Where My Heart Used To Beat by Sebastian Faulks
Sebastian Faulks is the author of very successful novels such as “Birdsong”, “Charlotte Gray”, and “On Green Dolphin Street” which have been adapted for the screen in film and television. His themes often centre around love, war, loss, and mental illness. He revisits these themes in “Where My Heart Used to Beat”.
The narrator and main character is Dr Robert Hendricks, a psychiatrist. When we first meet him he is getting ready to get out of New York to go back to London. It’s the late seventies. The novel unfolds, layer upon layer, as we find out a little more about Dr Hendricks, his past, and that of his father, a tailor who died in World War 1. Dr Hendricks is an isolated individual who views those he is in relationship with in a cold and clinical light. The novel begins to pick up pace and intrigue when he is drawn to an isolated French island after receiving a letter from a doctor who claims to have known his father, and who also claims to have information about his father. What unfolds draws Dr Hendricks back to face his own wartime past, and a love he lost, which he has blocked from memory and emotion for reasons which slowly reveal themselves.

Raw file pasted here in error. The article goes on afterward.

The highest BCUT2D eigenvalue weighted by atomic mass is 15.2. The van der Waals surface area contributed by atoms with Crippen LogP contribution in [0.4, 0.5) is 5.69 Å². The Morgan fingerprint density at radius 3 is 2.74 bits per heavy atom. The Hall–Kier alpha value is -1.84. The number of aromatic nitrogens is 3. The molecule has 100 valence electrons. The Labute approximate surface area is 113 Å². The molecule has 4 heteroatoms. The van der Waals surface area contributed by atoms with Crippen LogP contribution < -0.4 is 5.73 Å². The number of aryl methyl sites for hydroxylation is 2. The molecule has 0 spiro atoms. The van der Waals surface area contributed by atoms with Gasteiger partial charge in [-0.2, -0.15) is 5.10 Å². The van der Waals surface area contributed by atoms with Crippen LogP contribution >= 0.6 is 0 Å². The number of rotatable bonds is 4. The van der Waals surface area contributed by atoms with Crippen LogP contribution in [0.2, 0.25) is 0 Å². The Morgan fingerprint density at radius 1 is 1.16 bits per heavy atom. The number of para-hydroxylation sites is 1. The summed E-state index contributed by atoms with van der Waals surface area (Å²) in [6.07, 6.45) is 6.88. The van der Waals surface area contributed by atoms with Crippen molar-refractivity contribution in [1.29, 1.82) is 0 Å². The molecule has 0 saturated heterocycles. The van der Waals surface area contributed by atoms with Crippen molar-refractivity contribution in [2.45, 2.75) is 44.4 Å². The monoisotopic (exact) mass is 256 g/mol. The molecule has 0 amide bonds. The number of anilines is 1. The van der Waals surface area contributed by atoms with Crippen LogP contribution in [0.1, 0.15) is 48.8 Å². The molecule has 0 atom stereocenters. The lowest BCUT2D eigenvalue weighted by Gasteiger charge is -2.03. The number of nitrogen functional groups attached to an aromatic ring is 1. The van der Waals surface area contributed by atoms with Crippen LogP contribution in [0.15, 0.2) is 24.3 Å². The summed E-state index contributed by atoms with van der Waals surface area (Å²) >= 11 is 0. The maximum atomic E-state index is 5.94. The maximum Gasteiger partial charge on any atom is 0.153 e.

It is an unusual book, perceptive and reflective, as it deals with the mind in all its complexities and mysteries. It is at times, uncomfortable.
The wartime scenes described are vivid, dealing with actual battles, such as the Battle of Anzio, and reveal Faulks’ genius is retelling these events, and placing his characters within them.
This is a gripping book, sometimes a little uneven, and there are a few scenes described which didn’t seem to add to the narrative.
It would be a great book club book.